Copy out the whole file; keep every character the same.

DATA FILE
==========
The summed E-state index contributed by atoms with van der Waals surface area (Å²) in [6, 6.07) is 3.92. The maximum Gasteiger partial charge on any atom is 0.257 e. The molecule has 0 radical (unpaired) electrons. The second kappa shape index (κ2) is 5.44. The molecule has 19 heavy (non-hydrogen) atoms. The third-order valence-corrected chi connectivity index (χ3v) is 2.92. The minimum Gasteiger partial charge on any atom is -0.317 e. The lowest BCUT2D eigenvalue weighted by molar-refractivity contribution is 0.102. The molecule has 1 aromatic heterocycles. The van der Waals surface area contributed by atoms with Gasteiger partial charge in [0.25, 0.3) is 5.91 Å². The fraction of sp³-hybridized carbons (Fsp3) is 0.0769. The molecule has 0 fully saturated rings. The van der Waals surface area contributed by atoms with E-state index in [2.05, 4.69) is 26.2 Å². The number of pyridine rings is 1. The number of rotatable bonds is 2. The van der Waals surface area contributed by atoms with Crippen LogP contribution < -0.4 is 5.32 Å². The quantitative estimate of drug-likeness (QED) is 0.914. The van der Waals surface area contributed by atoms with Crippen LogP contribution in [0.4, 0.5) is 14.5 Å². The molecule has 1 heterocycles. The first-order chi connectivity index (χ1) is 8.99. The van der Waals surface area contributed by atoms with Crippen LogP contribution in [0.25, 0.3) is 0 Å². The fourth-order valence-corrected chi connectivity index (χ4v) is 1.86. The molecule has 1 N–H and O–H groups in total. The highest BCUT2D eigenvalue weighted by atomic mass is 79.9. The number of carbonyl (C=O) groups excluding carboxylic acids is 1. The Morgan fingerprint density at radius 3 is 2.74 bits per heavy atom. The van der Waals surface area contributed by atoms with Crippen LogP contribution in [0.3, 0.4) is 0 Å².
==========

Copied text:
The summed E-state index contributed by atoms with van der Waals surface area (Å²) in [6, 6.07) is 3.92. The maximum Gasteiger partial charge on any atom is 0.257 e. The molecule has 0 radical (unpaired) electrons. The second kappa shape index (κ2) is 5.44. The molecule has 19 heavy (non-hydrogen) atoms. The third-order valence-corrected chi connectivity index (χ3v) is 2.92. The minimum Gasteiger partial charge on any atom is -0.317 e. The lowest BCUT2D eigenvalue weighted by molar-refractivity contribution is 0.102. The molecule has 1 aromatic heterocycles. The van der Waals surface area contributed by atoms with Gasteiger partial charge in [0.25, 0.3) is 5.91 Å². The fraction of sp³-hybridized carbons (Fsp3) is 0.0769. The molecule has 0 fully saturated rings. The van der Waals surface area contributed by atoms with E-state index in [2.05, 4.69) is 26.2 Å². The number of pyridine rings is 1. The number of rotatable bonds is 2. The van der Waals surface area contributed by atoms with Crippen LogP contribution < -0.4 is 5.32 Å². The quantitative estimate of drug-likeness (QED) is 0.914. The van der Waals surface area contributed by atoms with Crippen LogP contribution in [0.4, 0.5) is 14.5 Å². The molecule has 1 heterocycles. The first-order chi connectivity index (χ1) is 8.99. The van der Waals surface area contributed by atoms with Crippen LogP contribution in [0.25, 0.3) is 0 Å². The fourth-order valence-corrected chi connectivity index (χ4v) is 1.86. The molecule has 1 N–H and O–H groups in total. The highest BCUT2D eigenvalue weighted by atomic mass is 79.9. The number of carbonyl (C=O) groups excluding carboxylic acids is 1. The Morgan fingerprint density at radius 3 is 2.74 bits per heavy atom. The van der Waals surface area contributed by atoms with Crippen LogP contribution in [0.3, 0.4) is 0 Å².